By TOMOKI MORISHITA/ Staff Writer
December 5, 2022 at 07:00 JST
Despite being battered and bruised through thousands of bouts, Yoshihiro Asai continues to climb into the pro wrestling ring at the age of 55.
Asai made a name for himself as Ultimo Dragon, a masked wrestler, in Mexico.
To celebrate his 35th anniversary as a pro wrestler, Asai has returned to fight in his homeland, where his career was nearly derailed even before it started.
Born in Nagoya, Asai loved watching superheroes in “tokusatsu” special effects TV shows during his childhood. He was also fascinated with pro wrestler Antonio Inoki, and felt that a “superhero actually exists” in this world.
Asai decided to become a professional wrestler someday.
He trained himself physically and mentally in a track and field club at junior high, a judo team in high school and a live action program on the rooftop of a department store, where actors performed like superheroes.
At the age of 19, he applied to wrestle for New Japan Pro-Wrestling Co. but was rejected because of his “low height” of 170 centimeters.
After begging a company executive, Asai was allowed to “work” as an unpaid trainee. He was unable to compete in matches.
A turning point came when Asai met a Mexican involved in the wrestling business.
With no ring experience and lacking Spanish skills, Asai gathered up the courage to “make the first step and create the path.”
He debuted in the ring in Mexico just after his 20th birthday. He fought in ninja costumes on 400 occasions each year.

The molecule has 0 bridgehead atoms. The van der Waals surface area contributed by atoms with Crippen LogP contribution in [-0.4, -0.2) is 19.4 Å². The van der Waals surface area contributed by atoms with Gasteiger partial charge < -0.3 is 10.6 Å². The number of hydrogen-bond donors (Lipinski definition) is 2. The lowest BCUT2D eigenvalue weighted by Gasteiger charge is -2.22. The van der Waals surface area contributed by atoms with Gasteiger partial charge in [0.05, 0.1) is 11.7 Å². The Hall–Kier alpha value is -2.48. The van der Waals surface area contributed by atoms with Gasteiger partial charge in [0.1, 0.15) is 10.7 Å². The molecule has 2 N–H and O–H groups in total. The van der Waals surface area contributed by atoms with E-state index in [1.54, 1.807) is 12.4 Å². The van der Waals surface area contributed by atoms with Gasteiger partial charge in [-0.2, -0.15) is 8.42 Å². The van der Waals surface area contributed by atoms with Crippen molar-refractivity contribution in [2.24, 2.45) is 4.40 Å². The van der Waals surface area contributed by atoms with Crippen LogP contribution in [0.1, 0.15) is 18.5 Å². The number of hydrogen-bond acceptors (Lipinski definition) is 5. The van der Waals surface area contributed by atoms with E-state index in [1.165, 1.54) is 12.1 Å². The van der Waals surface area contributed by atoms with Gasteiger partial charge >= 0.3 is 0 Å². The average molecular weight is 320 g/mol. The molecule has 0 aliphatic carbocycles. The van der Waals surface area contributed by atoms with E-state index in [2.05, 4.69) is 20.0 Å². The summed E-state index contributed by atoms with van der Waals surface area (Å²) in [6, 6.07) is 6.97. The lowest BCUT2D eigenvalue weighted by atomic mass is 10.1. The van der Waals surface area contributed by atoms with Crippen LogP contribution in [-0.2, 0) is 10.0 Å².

While gaining strength, Asai also learned, from his opponents, “entertainment factors,” such as how to fight and behave in a flashy fashion.
He kept adding his own twists to these elements, and he became a popular wrestler in Mexico. Asai won a champion belt a year after his debut.
His long career has taken him around the world, and he is now also performing in Japan.
Asai has also devoted himself to nurturing younger wrestlers.
He founded a wrestling school in Mexico in 1997 and started training Japanese students in 1999. Asai is now affectionately called “principal.”
“I want to give courage to people with problems by showing them my way of living,” he said. “That way, they can take a step forward.”
Visit this page for the latest news on Japan’s battle with the novel coronavirus pandemic.
Cooking experts, chefs and others involved in the field of food introduce their special recipes intertwined with their paths in life.
Haruki Murakami and other writers read from books before selected audiences at the new Haruki Murakami Library.
The Asahi Shimbun aims “to achieve gender equality and empower all women and girls” through its Gender Equality Declaration.
Let’s explore the Japanese capital from the viewpoint of wheelchair users and people with disabilities with Barry Joshua Grisdale.